'La Nana' Cleans House at Sundance

Chile has been enthusiastically discovering and embracing its new cinematic talent in recent years. And, when Sebastian Silva’s new comedic drama La Nana ("The Maid") won international recognition this month at the prestigious 2009 Sundance Film Festival in Utah, Chileans once again celebrated.

Santiago Chile Sundance La Nana
Photo courtesy Sundance

The 95-minute film, which received the World Cinema Jury Prize For Drama and a World Cinema Special Jury Prize for Acting, portrays a vengeful live-in maid named Raquel, played by Catalina Saavedra.

"I totally agree with the jury. She gave an astonishing performance," Silva said at Sundance when he accepted the acting award for Saavedra.

Santiago Chile Sundance La Nanaa
Photo courtesy Sundance

La Nana competed with over 9,000 submissions for the 200 film picks at Sundance. The movie debuted at the festival and will not hit Chilean theaters until mid-2009.

Many movies throughout most of the '90s were popular in Chile but did not have the financial support to promote the movies overseas. It wasn't until the late '90s when Chile got a taste of international praise.

According to the country’s Arts and Audiovisual Industry Council, Chile is producing more than 12 feature films a year-- a renaissance of sorts following the country’s 17-year dictatorship (1973 to 1990), which restricted artistic expression and ceased most movie productions. Over the last two decades the country has awakened from what seemed like a 20-year cinematic coma.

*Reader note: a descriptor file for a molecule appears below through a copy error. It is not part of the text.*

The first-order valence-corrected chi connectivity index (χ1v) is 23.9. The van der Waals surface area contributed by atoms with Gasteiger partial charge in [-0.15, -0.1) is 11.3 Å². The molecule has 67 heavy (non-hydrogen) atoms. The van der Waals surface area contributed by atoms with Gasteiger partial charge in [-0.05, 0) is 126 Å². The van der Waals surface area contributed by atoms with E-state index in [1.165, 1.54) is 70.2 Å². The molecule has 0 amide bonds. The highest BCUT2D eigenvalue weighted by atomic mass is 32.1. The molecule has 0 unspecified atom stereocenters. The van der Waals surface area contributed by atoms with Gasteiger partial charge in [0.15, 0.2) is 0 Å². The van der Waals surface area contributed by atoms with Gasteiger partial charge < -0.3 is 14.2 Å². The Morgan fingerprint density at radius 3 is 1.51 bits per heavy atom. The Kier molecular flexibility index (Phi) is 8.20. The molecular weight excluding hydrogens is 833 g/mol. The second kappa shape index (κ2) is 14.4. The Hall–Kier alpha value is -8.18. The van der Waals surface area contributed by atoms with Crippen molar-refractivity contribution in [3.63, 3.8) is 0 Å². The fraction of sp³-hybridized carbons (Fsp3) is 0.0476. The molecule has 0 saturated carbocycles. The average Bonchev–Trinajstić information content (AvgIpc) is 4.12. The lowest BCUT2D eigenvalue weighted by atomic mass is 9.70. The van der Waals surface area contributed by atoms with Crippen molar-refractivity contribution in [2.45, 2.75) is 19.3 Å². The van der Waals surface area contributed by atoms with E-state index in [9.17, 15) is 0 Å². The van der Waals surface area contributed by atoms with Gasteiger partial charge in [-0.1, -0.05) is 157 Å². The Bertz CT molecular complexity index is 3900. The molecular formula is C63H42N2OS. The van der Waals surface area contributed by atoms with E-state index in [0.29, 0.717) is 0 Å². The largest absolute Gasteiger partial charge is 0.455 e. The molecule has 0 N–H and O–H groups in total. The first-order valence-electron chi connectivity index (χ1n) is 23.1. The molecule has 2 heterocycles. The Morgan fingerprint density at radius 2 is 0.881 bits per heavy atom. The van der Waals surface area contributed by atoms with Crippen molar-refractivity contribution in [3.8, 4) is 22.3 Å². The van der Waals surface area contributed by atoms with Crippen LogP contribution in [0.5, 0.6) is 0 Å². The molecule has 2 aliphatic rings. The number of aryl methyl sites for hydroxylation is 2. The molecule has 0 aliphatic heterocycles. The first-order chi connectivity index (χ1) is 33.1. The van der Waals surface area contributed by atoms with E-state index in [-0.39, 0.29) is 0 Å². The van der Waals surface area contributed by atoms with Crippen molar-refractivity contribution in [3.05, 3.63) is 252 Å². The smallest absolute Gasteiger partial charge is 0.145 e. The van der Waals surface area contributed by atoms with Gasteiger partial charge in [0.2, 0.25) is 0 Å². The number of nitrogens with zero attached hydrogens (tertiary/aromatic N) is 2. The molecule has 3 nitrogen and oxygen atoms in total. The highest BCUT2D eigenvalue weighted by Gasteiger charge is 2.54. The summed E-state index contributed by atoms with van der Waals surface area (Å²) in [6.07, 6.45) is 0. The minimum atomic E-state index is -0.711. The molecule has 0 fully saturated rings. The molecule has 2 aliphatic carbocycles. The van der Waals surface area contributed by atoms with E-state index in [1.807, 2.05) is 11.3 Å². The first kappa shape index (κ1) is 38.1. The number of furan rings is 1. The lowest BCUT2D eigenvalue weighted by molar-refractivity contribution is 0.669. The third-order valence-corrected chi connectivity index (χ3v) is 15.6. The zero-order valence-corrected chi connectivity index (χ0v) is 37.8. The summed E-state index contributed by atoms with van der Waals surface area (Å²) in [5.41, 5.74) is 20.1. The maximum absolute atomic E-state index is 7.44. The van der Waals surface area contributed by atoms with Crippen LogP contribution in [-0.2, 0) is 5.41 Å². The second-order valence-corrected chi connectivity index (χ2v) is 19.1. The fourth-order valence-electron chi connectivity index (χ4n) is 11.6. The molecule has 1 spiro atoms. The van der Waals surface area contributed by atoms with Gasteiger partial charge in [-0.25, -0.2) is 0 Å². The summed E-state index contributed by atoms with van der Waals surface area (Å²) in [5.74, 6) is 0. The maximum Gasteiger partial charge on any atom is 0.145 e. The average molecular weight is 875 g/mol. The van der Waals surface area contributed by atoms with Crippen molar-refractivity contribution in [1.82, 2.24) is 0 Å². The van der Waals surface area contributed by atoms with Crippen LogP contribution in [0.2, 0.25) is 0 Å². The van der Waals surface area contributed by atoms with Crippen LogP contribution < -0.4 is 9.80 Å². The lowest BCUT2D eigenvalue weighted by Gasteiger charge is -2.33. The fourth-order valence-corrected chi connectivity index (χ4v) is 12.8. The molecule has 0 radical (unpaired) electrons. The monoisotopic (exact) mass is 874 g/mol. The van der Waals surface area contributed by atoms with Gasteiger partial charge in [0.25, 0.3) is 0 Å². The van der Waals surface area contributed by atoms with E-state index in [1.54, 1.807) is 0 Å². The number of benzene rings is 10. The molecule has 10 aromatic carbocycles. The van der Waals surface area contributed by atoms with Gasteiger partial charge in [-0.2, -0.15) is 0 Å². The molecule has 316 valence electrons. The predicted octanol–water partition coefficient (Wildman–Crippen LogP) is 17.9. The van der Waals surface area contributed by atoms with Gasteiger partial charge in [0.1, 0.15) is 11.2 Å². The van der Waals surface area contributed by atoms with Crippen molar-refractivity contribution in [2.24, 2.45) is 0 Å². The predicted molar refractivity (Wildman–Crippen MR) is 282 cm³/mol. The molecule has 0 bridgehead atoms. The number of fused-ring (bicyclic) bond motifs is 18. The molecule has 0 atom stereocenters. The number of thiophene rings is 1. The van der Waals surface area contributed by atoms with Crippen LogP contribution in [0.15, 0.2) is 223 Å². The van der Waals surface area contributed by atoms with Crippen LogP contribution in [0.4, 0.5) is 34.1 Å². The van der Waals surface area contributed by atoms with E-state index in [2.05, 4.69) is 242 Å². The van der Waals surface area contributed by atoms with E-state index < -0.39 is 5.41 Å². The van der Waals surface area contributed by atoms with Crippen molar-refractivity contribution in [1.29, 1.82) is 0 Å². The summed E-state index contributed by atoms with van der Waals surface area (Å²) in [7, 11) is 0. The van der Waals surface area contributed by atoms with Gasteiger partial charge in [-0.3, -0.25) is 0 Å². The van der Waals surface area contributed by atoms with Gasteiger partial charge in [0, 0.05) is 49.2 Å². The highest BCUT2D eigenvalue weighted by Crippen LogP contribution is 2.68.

For the past 15 years, the Valdivia Film Festival in Chile’s Region XIV has showcased both old and new national films including long-lost films like Alvaro Covacevich’s 1967 movie Morir un Poco ("To Die a Little"), of the many films made prior to 1973 that were destroyed during Pinochet’s military regime. The film was found in the archives of a German film festival in 2005 by the director.

Chilean films cost anywhere from US$300,000 to the country’s most expensive film budget to date--El Brindis ("The Toast")--which cost US$3 million. In the last three years the film industry has received US$10 million in government grants.

International awards assure filmmakers that the industry’s success signifies more than a visual art renaissance; it represents the country’s positive journey toward change.

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